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Here's What To Expect When You Visit A Sex Therapist


So, I'm familiar with therapy, as I've been seeing therapists on and off for the past 15 years. And I'm familiar with sex. (*Waggles eyebrows suggestively.*) But sex therapy has always been a mystery to me, despite knowing a sex therapist personally. When I first met sex therapist and social worker Danica Mitchell and she told me what she did for work, I don't remember my exact reaction, but I'm sure it involved nervous laugher and an impersonation of Quagmire from Family Guy. ("Heh heh. Giggity.") So what actually happens when you visit a sex therapist? As I'd later learn, the experience is far different (and way less taboo) than what I originally imagined.

I spoke to Danica Mitchell, as well as licensed professional counselor and sex therapist Sarah Watson, to find out what sex therapy actually entails. As Mitchell explains, "Anyone who is struggling with sexual issues is a good candidate for sex therapy." And it doesn't matter whether those sexual issues are emotional or physical. If you associate sex with pain, embarrassment, guilt, or anything that prevents you from enjoying the experience, sex therapy may be a great option for you. Here's everything you should know before making an appointment.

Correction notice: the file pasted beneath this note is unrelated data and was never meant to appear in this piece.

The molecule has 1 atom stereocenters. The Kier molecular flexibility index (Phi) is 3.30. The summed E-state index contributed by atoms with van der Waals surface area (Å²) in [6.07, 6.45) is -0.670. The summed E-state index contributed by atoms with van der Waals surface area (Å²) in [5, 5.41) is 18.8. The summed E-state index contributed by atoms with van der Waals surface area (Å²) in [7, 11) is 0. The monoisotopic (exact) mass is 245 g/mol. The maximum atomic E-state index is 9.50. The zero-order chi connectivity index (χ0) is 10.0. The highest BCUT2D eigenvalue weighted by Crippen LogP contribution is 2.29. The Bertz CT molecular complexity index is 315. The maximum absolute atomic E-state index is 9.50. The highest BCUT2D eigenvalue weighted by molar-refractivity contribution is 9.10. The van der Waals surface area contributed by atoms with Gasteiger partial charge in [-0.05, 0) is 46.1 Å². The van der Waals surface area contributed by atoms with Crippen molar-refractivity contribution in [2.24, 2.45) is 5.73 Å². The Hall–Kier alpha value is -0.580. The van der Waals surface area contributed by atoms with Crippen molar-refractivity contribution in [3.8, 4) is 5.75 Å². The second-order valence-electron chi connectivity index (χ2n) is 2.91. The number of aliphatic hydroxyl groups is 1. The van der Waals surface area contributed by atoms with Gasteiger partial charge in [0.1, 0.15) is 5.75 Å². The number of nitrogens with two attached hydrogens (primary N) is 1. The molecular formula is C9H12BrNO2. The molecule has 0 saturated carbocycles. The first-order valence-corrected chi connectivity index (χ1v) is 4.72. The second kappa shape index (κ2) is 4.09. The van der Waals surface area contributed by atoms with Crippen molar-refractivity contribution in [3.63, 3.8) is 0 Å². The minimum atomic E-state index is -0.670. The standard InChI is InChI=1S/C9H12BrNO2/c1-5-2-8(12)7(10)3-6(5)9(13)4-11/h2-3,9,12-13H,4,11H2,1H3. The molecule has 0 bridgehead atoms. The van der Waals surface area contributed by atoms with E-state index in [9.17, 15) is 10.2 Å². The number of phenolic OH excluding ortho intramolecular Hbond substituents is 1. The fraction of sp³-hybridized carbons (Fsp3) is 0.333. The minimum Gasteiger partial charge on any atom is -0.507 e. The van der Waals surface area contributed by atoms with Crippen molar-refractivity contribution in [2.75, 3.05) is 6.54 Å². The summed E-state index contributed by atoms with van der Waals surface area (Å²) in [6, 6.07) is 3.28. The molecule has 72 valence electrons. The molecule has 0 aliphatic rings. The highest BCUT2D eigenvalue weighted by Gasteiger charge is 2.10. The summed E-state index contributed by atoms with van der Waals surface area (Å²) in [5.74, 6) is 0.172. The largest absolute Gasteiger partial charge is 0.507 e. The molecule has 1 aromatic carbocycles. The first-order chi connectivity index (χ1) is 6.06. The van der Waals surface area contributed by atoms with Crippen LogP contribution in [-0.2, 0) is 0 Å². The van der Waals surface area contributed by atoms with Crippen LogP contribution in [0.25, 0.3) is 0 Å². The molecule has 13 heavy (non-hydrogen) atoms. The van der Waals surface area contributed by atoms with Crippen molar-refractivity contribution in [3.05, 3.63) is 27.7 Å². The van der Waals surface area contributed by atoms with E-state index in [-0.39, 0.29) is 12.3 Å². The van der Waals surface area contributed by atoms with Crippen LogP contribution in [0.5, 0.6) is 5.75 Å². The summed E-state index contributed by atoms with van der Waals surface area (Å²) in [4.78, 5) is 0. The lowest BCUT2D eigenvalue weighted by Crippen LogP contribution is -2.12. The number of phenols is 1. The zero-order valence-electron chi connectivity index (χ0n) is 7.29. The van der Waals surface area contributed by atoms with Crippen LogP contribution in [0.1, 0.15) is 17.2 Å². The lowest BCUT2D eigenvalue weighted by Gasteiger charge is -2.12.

Why should you see a sex therapist?

First things first: Who should consider sex therapy? Just like therapy itself, sex therapy is not just for people suffering from psychological disorders or diagnosable issues. Therapy is simply a place to talk, to explore, and to better understand your behavior and motivations. When it comes to sex therapy, anyone who wants to derive more pleasure from intercourse could consider making a visit.

So what are some potential sexual issues? "This can range from a physical dysfunction (such as painful sex or premature ejaculation) to emotional or relational issues (such as decreased desire with a partner or tension around sex in the relationship)," Mitchell says. "Sex therapy can also be a great place for those looking to explore and ask questions around sex, or for couples to check in and just improve their sexual and emotional relationship." No matter the root of your discomfort, a sex therapist may be able to help you find it.

What can you expect to happen during your first appointment?

A fear of the unknown is what holds a lot of people back from trying something new. Those experiencing frustration in their sex lives may hesitate to contact a sex therapist simply because they have no idea what might happen. But that first visit shouldn't be feared. Like any other initial therapy appointment, the time will be spent getting to know you, not reviewing your whole sexual history in one day.